Generally I’m free to write anything because there’s no censorship for the licensed newspapers before the publication. Afterwards other newspaper can attack both your company and you as a person, calling you a gay, a junkie or an adulterer, they may bring you down, insult your parents and even sue you. If you criticize someone, in particular a businessman owning a newspaper, he would let it attack you in turn. That’s the same with the security department. It disposes of the possibility to respond violently to you through the press. It’s also the case with some parties, for instance the Muslim Brotherhood. They possess their own newspapers. In front of them you will be like naked. When you’re boxing it’s not allowed to hit under the belt, here you have no belt. Three years ago it happened to me. I wrote something about Muslim Brotherhood. I wasn’t syndicated. Without discussing the issues I was speaking about, they called me an immoral person in their articles and insulted me on the street, saying that I belong to the security department. For a journalist, to be treated as a spy is the worse injury regarding your reputation. So it’s very dangerous to express oneself about religion because you can easily not only loose the sympathy of the public opinion, but also the respect other intellectuals owe you, especially if you question the faith. You can challenge the ideas or attack personally a sheikh or any important person but not the faith, the prophet or the holy things. Neither other prophets like Jesus elsewhere. I would never do it in a direct way because it touches other people’s freedom. Only a long experience would teach you how to deal with the public opinion and to measure the very tiny difference between faith and ideas. Laws, traditions and habits cross themselves, their limits are not clear, but they exist. It’s like a vast sea you can always sink into and then at every moment be accused to insult religion. It’s a highly fuzzy area. Furthermore critical views on main appointees or military topics, all what regards national security issues lead you into jail. But anyway the Egyptian laws are so tight in all matters that even if you’re speaking about the public water distribution services, you could appear in court.

Egyptian blogosphere + Kareem + TH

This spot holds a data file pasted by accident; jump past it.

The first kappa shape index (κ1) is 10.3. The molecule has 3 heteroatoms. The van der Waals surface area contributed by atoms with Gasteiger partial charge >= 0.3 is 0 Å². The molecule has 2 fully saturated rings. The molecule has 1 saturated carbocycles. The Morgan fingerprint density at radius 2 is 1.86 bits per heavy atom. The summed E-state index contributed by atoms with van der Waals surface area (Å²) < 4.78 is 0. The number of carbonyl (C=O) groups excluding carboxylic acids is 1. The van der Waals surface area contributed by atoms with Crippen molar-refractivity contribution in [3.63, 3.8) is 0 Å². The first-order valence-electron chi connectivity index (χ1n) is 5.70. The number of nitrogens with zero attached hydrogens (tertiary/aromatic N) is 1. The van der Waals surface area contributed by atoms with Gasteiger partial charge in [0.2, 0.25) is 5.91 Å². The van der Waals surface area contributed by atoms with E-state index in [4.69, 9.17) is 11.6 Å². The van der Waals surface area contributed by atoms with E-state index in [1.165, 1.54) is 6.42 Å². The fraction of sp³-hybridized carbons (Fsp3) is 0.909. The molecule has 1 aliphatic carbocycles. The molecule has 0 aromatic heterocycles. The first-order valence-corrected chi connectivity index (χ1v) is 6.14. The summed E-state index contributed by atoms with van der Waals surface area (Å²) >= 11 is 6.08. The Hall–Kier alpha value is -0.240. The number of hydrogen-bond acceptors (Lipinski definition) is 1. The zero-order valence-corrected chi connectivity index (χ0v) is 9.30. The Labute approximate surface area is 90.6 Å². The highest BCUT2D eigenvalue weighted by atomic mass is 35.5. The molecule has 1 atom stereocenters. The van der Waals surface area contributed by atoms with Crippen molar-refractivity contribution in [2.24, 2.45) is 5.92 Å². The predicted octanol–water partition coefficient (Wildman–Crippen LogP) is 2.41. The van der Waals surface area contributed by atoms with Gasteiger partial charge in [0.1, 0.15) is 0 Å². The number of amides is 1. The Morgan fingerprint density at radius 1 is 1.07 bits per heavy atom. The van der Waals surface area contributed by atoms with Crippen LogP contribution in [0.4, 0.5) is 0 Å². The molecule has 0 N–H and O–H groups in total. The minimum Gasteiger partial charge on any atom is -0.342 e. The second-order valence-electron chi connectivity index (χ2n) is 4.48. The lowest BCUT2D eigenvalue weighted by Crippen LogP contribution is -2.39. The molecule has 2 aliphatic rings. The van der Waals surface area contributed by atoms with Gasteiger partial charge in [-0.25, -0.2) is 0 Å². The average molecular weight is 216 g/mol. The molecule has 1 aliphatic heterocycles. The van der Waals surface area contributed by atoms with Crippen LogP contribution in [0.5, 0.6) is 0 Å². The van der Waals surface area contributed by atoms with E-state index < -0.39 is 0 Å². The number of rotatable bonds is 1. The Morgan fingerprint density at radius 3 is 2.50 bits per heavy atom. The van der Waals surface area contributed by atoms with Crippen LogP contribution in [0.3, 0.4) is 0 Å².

The Cairo Talking Heads Project has been inspired by the Egyptian blogosphere from its very beginning. Many of the activist bloggers are reporting about the corrupt political system and sometimes get arrested and beaten during demonstrations.
Karim Amar is an Egyptian blogger who has been arrested and sentenced to four years of jail because of his critical writings and position.
This is a scandalous case of repression here in Egypt, among 1000.
Everybody should sign the petition.
To be aware of the complexity of the affair and learn more about the Egyptian activists' blogosphere, check the following links:

www.freekareem.org
www.sandmonkey.org
www.omraneya.net
www.manalaa.net
http://arabist.net

Accordingly to the Talking Head principle here is our contribution.This a sample of the post that Kareem published on the 23th October 2005 and that led him into jail. (see the english translation of karim's whole post HERE)

March 09, 2007

Ash about CTH & freedom of speech

I’m quite sure that Teeth & Tongue won’t have any problem by repeating activists’ statements. But to build the conditions through which one could spread out insults against religion, religious people or against the government may be dangerous. If they want to be asking for trouble with you, they will do. Generally the amount of reasons to sue you is so wide and at the same time so intransparent that you never know. Moreover the Egyptian society is not used to surf on the web but for searching for pornography, chats or contacts with girls. The few web users interested in political issues are the activists. Regarding the blogosphere the government wanted to make a case of Kareem, because in its perspective an increasing number of activists were going too far on the web. Well-educated, bourgeois are leading this growing but still little scene that could be able with the help of the capital to change the political order. The point with Kareem is that he has been assuming his words at the court. It would have been very easy to avoid the condemnation, because one hardly establish the responsibility of a web-based statement. If Teeth & Tongue now ask me if with their audioblog they add a web-based tool in favour of freedom of speech, I would say no. It’s a kind of joke. They make abstraction out of serious things, perhaps in order to show the beauty of the language, but this trick remains an ironical one. Of course it’s a way to say things indirectly and people love it. It reminds me of a show we have here with this guy who can perfectly imitate Sadat’s voice while saying bad things about Israel. People laugh about it but however it still transmits a clear political message. One may consider it as a hint to the work of the bloggers, if not as a contribution. But now if they want me to read a Kareem’s text in order to repeat it afterwards, I’ll accept. No problem. I hope I would then become a refugee in their country.